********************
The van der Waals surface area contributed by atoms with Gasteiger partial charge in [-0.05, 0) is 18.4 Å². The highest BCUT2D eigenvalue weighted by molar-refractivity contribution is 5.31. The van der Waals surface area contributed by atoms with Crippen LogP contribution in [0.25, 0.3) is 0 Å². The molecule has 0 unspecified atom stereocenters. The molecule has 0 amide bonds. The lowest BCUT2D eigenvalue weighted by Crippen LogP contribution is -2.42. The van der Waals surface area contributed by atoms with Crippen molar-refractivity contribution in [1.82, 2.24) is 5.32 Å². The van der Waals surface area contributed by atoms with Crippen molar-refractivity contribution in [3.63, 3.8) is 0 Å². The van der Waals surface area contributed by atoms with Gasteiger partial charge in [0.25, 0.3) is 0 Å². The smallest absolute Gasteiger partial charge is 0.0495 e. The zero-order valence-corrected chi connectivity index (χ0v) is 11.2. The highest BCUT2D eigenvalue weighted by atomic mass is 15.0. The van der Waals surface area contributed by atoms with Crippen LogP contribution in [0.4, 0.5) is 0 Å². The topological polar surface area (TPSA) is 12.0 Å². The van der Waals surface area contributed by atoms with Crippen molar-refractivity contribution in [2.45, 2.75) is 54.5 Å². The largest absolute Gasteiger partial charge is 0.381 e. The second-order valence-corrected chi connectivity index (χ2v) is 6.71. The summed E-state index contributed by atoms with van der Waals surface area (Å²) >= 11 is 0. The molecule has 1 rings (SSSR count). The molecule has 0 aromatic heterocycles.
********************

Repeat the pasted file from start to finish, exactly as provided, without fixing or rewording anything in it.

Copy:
The van der Waals surface area contributed by atoms with Gasteiger partial charge in [-0.05, 0) is 18.4 Å². The highest BCUT2D eigenvalue weighted by molar-refractivity contribution is 5.31. The van der Waals surface area contributed by atoms with Crippen LogP contribution in [0.25, 0.3) is 0 Å². The molecule has 0 unspecified atom stereocenters. The molecule has 0 amide bonds. The lowest BCUT2D eigenvalue weighted by Crippen LogP contribution is -2.42. The van der Waals surface area contributed by atoms with Crippen molar-refractivity contribution in [1.82, 2.24) is 5.32 Å². The van der Waals surface area contributed by atoms with Crippen molar-refractivity contribution in [3.63, 3.8) is 0 Å². The van der Waals surface area contributed by atoms with Gasteiger partial charge in [0.25, 0.3) is 0 Å². The smallest absolute Gasteiger partial charge is 0.0495 e. The zero-order valence-corrected chi connectivity index (χ0v) is 11.2. The highest BCUT2D eigenvalue weighted by atomic mass is 15.0. The van der Waals surface area contributed by atoms with Crippen LogP contribution in [0.4, 0.5) is 0 Å². The topological polar surface area (TPSA) is 12.0 Å². The van der Waals surface area contributed by atoms with Crippen molar-refractivity contribution in [2.45, 2.75) is 54.5 Å². The largest absolute Gasteiger partial charge is 0.381 e. The second-order valence-corrected chi connectivity index (χ2v) is 6.71. The summed E-state index contributed by atoms with van der Waals surface area (Å²) >= 11 is 0. The molecule has 1 rings (SSSR count). The molecule has 0 aromatic heterocycles.